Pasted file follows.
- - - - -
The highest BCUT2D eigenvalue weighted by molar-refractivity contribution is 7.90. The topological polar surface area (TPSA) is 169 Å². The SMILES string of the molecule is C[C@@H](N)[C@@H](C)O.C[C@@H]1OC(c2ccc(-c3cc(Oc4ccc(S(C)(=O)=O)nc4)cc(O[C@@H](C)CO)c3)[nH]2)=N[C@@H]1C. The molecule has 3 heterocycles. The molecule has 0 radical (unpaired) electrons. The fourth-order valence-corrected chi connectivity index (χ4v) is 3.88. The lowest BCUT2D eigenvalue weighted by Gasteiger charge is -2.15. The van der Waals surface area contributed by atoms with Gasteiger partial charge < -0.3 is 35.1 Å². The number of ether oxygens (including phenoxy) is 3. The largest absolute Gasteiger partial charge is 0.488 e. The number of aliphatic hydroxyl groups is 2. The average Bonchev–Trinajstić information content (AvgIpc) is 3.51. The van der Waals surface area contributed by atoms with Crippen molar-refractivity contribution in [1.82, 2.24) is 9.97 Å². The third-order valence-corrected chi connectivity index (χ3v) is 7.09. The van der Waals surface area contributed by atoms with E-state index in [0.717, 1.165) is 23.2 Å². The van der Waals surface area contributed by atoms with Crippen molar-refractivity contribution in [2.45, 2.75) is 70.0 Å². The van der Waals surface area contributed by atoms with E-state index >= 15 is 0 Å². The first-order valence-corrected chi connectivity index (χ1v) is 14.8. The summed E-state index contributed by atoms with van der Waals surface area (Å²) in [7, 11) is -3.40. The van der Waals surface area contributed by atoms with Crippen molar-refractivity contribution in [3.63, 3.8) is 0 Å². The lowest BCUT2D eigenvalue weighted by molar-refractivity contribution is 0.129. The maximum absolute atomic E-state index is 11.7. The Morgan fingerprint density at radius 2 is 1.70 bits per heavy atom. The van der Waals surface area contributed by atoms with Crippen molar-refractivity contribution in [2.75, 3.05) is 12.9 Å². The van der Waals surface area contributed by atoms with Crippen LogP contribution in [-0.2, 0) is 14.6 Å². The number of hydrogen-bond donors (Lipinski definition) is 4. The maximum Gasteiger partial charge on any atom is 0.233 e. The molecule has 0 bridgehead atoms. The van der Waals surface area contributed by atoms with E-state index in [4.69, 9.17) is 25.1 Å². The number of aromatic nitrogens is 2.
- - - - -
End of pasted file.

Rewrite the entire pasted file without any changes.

The highest BCUT2D eigenvalue weighted by molar-refractivity contribution is 7.90. The topological polar surface area (TPSA) is 169 Å². The SMILES string of the molecule is C[C@@H](N)[C@@H](C)O.C[C@@H]1OC(c2ccc(-c3cc(Oc4ccc(S(C)(=O)=O)nc4)cc(O[C@@H](C)CO)c3)[nH]2)=N[C@@H]1C. The molecule has 3 heterocycles. The molecule has 0 radical (unpaired) electrons. The fourth-order valence-corrected chi connectivity index (χ4v) is 3.88. The lowest BCUT2D eigenvalue weighted by Gasteiger charge is -2.15. The van der Waals surface area contributed by atoms with Gasteiger partial charge < -0.3 is 35.1 Å². The number of ether oxygens (including phenoxy) is 3. The largest absolute Gasteiger partial charge is 0.488 e. The number of aliphatic hydroxyl groups is 2. The average Bonchev–Trinajstić information content (AvgIpc) is 3.51. The van der Waals surface area contributed by atoms with Crippen molar-refractivity contribution in [1.82, 2.24) is 9.97 Å². The third-order valence-corrected chi connectivity index (χ3v) is 7.09. The van der Waals surface area contributed by atoms with E-state index in [0.717, 1.165) is 23.2 Å². The van der Waals surface area contributed by atoms with Crippen molar-refractivity contribution in [2.45, 2.75) is 70.0 Å². The van der Waals surface area contributed by atoms with E-state index >= 15 is 0 Å². The first-order valence-corrected chi connectivity index (χ1v) is 14.8. The summed E-state index contributed by atoms with van der Waals surface area (Å²) in [7, 11) is -3.40. The van der Waals surface area contributed by atoms with Crippen molar-refractivity contribution in [3.63, 3.8) is 0 Å². The lowest BCUT2D eigenvalue weighted by molar-refractivity contribution is 0.129. The maximum absolute atomic E-state index is 11.7. The Morgan fingerprint density at radius 2 is 1.70 bits per heavy atom. The van der Waals surface area contributed by atoms with Crippen molar-refractivity contribution in [2.75, 3.05) is 12.9 Å². The van der Waals surface area contributed by atoms with Crippen LogP contribution in [-0.2, 0) is 14.6 Å². The number of hydrogen-bond donors (Lipinski definition) is 4. The maximum Gasteiger partial charge on any atom is 0.233 e. The molecule has 0 bridgehead atoms. The van der Waals surface area contributed by atoms with E-state index in [4.69, 9.17) is 25.1 Å². The number of aromatic nitrogens is 2.